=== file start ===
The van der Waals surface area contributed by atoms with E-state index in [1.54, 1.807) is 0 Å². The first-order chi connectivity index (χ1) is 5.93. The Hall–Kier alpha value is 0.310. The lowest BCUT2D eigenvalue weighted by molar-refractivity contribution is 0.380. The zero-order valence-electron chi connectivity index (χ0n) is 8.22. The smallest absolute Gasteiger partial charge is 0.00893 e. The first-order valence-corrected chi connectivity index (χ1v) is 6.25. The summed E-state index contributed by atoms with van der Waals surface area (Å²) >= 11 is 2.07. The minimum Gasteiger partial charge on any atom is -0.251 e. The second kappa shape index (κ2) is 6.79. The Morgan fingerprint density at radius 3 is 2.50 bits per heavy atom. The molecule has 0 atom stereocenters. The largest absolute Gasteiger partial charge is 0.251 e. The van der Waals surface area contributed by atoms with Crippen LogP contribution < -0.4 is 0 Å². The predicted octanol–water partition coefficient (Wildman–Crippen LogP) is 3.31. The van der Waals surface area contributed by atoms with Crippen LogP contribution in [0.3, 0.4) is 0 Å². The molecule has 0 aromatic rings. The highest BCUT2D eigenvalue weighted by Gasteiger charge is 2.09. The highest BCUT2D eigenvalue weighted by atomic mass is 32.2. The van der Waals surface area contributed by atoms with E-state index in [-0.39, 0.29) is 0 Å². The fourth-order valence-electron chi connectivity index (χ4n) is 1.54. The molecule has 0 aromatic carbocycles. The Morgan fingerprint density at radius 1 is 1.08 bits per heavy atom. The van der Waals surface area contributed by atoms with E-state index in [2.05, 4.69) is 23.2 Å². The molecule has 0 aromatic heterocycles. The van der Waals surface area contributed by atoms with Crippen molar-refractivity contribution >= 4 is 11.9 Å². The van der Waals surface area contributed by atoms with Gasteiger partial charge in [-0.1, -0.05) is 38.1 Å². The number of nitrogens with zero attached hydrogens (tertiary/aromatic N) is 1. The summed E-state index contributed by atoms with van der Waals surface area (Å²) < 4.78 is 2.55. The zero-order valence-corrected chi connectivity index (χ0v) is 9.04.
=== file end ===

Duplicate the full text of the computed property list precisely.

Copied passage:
The van der Waals surface area contributed by atoms with E-state index in [1.54, 1.807) is 0 Å². The first-order chi connectivity index (χ1) is 5.93. The Hall–Kier alpha value is 0.310. The lowest BCUT2D eigenvalue weighted by molar-refractivity contribution is 0.380. The zero-order valence-electron chi connectivity index (χ0n) is 8.22. The smallest absolute Gasteiger partial charge is 0.00893 e. The first-order valence-corrected chi connectivity index (χ1v) is 6.25. The summed E-state index contributed by atoms with van der Waals surface area (Å²) >= 11 is 2.07. The minimum Gasteiger partial charge on any atom is -0.251 e. The second kappa shape index (κ2) is 6.79. The Morgan fingerprint density at radius 3 is 2.50 bits per heavy atom. The molecule has 0 atom stereocenters. The largest absolute Gasteiger partial charge is 0.251 e. The van der Waals surface area contributed by atoms with Crippen LogP contribution < -0.4 is 0 Å². The predicted octanol–water partition coefficient (Wildman–Crippen LogP) is 3.31. The van der Waals surface area contributed by atoms with Crippen LogP contribution in [0.3, 0.4) is 0 Å². The molecule has 0 aromatic rings. The highest BCUT2D eigenvalue weighted by Gasteiger charge is 2.09. The highest BCUT2D eigenvalue weighted by atomic mass is 32.2. The van der Waals surface area contributed by atoms with E-state index in [-0.39, 0.29) is 0 Å². The fourth-order valence-electron chi connectivity index (χ4n) is 1.54. The molecule has 0 aromatic carbocycles. The Morgan fingerprint density at radius 1 is 1.08 bits per heavy atom. The van der Waals surface area contributed by atoms with E-state index in [2.05, 4.69) is 23.2 Å². The molecule has 0 aromatic heterocycles. The van der Waals surface area contributed by atoms with Crippen molar-refractivity contribution >= 4 is 11.9 Å². The van der Waals surface area contributed by atoms with Gasteiger partial charge in [-0.1, -0.05) is 38.1 Å². The number of nitrogens with zero attached hydrogens (tertiary/aromatic N) is 1. The summed E-state index contributed by atoms with van der Waals surface area (Å²) < 4.78 is 2.55. The zero-order valence-corrected chi connectivity index (χ0v) is 9.04.